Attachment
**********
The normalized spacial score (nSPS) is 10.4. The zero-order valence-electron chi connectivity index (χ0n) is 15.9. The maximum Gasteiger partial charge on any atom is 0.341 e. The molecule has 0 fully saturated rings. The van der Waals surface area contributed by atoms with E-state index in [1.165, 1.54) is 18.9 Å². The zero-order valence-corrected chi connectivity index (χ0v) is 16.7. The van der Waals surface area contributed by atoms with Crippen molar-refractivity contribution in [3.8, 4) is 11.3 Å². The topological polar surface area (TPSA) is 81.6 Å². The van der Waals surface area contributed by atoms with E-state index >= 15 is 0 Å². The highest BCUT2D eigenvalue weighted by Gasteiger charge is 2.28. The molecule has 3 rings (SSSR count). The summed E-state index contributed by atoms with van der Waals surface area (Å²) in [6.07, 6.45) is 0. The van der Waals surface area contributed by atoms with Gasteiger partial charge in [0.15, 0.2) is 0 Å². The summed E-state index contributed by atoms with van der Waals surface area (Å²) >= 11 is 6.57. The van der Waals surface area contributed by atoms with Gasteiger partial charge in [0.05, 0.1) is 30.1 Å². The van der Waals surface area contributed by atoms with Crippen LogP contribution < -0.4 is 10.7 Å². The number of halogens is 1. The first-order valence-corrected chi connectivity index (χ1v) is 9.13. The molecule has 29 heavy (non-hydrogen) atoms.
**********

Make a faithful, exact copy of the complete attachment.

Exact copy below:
The normalized spacial score (nSPS) is 10.4. The zero-order valence-electron chi connectivity index (χ0n) is 15.9. The maximum Gasteiger partial charge on any atom is 0.341 e. The molecule has 0 fully saturated rings. The van der Waals surface area contributed by atoms with E-state index in [1.165, 1.54) is 18.9 Å². The zero-order valence-corrected chi connectivity index (χ0v) is 16.7. The van der Waals surface area contributed by atoms with Crippen molar-refractivity contribution in [3.8, 4) is 11.3 Å². The topological polar surface area (TPSA) is 81.6 Å². The van der Waals surface area contributed by atoms with E-state index >= 15 is 0 Å². The highest BCUT2D eigenvalue weighted by Gasteiger charge is 2.28. The molecule has 3 rings (SSSR count). The summed E-state index contributed by atoms with van der Waals surface area (Å²) in [6.07, 6.45) is 0. The van der Waals surface area contributed by atoms with Gasteiger partial charge in [0.15, 0.2) is 0 Å². The summed E-state index contributed by atoms with van der Waals surface area (Å²) >= 11 is 6.57. The van der Waals surface area contributed by atoms with Gasteiger partial charge in [0.05, 0.1) is 30.1 Å². The van der Waals surface area contributed by atoms with Crippen LogP contribution < -0.4 is 10.7 Å². The number of halogens is 1. The first-order valence-corrected chi connectivity index (χ1v) is 9.13. The molecule has 29 heavy (non-hydrogen) atoms.